Not all of us are as lucky as the writer of that article. Not living where there's metro service, many of us have to rely on our radio for company on our solitary drive.
The Blue Ridge Parkway offers a scenic alternative commuting route for many people living in Virginia and North Carolina.
You may prefer going the shortest and most direct route from point A to point B in the darkness of your morning commute.
But, whatever the season, maybe you should get out of the rat race on your trip home from time to time and take the long way home.
Instead of complaining about the gridlock, the endless red lights and the people who cut you off in traffic only to turn at the next light, take a deep breath and enjoy the ride.
Instead of driving the multi-lane, divided highway, opt for the scenic route on a two-lane winding country road out in the middle of nowhere.
Be at one with the fields and streams, the cattle and horses, the barns and old farmhouses as you slow down and enjoy the ride.
On a recent commute home, I left the rest of the world behind by replacing the highway for about half of my commute with the Blue Ridge Parkway.
The Parkway offers spectacular views for 469 miles of roads from the Shenandoah National Park in Virginia to the Great Smoky Mountains National Park in North Carolina.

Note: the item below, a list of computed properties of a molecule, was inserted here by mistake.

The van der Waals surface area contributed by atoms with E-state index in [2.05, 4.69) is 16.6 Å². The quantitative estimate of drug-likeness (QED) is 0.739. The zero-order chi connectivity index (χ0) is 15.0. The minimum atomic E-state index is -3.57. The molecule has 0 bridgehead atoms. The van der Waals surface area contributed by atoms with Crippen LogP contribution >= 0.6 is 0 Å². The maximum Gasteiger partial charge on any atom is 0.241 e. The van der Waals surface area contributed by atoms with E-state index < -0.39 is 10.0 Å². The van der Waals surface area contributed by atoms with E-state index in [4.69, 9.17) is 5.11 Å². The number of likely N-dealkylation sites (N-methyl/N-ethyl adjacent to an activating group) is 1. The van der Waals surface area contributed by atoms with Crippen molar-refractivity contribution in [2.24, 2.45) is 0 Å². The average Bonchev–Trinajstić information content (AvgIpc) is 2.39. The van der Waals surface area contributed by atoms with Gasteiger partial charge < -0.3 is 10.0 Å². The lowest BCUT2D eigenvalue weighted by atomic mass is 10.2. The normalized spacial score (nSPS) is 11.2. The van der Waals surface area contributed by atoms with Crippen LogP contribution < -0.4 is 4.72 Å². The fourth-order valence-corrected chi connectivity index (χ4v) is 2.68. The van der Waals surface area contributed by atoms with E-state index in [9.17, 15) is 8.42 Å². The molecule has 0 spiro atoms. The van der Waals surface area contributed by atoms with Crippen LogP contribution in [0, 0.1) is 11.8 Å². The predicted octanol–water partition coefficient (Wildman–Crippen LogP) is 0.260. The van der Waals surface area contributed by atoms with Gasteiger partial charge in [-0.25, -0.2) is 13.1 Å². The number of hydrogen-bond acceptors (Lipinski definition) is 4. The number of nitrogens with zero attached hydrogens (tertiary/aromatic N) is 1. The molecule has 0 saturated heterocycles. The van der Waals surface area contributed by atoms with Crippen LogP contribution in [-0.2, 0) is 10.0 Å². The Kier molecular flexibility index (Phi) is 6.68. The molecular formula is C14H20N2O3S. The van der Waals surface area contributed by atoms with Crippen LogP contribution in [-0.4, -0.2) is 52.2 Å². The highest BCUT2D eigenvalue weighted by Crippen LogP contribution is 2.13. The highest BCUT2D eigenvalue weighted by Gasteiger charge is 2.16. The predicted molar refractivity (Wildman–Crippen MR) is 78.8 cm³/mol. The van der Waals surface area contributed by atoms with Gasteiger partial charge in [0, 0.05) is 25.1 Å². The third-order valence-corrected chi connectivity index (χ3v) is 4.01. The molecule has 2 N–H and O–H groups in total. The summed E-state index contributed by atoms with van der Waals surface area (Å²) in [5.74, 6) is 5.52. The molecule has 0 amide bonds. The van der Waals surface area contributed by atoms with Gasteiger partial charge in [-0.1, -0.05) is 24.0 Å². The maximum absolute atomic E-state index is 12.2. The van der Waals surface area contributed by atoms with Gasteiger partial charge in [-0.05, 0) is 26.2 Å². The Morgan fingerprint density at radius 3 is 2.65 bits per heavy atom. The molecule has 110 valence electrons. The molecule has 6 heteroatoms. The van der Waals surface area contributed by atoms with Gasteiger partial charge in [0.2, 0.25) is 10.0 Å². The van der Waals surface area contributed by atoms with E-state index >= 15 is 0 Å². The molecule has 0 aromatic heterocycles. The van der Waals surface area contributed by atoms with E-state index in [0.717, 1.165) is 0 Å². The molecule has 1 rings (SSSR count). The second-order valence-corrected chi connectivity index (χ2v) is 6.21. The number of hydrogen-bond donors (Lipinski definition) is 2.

For 100 of the miles in Virginia, the Parkway runs parallel to the Appalachian Trail, one of the most famous hiking trails in the country.
At many of the scenic overlooks, you can access the Appalachian Trail and really leave the world behind. There are also picnic areas at a lot of the overlook areas if you just want to stop and enjoy nature for a while.
What you won't see on the Blue Ridge Parkway and other scenic roads across the U.S. is bumper-to-bumper traffic, except maybe during peak leaf peeping season.
You won't find cars cutting you off on the 45 mph Parkway. You also won't see gas stations, convenience stores, malls or restaurants along the drive unless you exit into one of the towns.
Instead, you'll see switchback curves that wind through the mountains, an occasional rider on horseback, hawks circling overhead, patches of snow on the sides of the road, falling rocks, and sometimes a jogger or bicyclist.
Although the Parkway is at its finest during spring and fall, it's a beautiful drive no matter what the season, although the road sometimes closes in winter weather.
Even after I exited from the Parkway at Bedford, the views along the country roads on the long way home were much more enjoyable than the divided highway would have been.
Your drive home may take a little bit longer when you take the long way home, but the peace, serenity and beauty of nature along the way are priceless.